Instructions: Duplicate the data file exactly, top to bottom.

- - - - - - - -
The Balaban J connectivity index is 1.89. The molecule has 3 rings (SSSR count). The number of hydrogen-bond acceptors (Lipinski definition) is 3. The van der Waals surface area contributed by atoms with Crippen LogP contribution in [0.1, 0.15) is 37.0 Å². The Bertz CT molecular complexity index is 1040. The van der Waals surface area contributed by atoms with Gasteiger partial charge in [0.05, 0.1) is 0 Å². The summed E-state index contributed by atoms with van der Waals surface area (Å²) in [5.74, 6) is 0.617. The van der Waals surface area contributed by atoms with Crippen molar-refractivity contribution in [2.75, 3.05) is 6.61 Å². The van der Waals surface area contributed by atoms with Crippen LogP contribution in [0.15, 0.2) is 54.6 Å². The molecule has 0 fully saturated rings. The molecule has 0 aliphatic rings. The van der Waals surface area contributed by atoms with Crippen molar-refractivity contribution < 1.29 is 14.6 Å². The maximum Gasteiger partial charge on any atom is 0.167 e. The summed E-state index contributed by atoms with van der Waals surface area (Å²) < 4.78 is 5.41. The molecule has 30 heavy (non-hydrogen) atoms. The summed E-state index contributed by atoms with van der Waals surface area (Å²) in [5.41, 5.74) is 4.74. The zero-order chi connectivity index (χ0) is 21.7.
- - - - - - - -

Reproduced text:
The Balaban J connectivity index is 1.89. The molecule has 3 rings (SSSR count). The number of hydrogen-bond acceptors (Lipinski definition) is 3. The van der Waals surface area contributed by atoms with Crippen LogP contribution in [0.1, 0.15) is 37.0 Å². The Bertz CT molecular complexity index is 1040. The van der Waals surface area contributed by atoms with Gasteiger partial charge in [0.05, 0.1) is 0 Å². The summed E-state index contributed by atoms with van der Waals surface area (Å²) in [5.74, 6) is 0.617. The van der Waals surface area contributed by atoms with Crippen molar-refractivity contribution in [2.75, 3.05) is 6.61 Å². The van der Waals surface area contributed by atoms with Crippen LogP contribution in [0.15, 0.2) is 54.6 Å². The molecule has 0 fully saturated rings. The molecule has 0 aliphatic rings. The van der Waals surface area contributed by atoms with Crippen molar-refractivity contribution < 1.29 is 14.6 Å². The maximum Gasteiger partial charge on any atom is 0.167 e. The summed E-state index contributed by atoms with van der Waals surface area (Å²) < 4.78 is 5.41. The molecule has 30 heavy (non-hydrogen) atoms. The summed E-state index contributed by atoms with van der Waals surface area (Å²) in [5.41, 5.74) is 4.74. The zero-order chi connectivity index (χ0) is 21.7.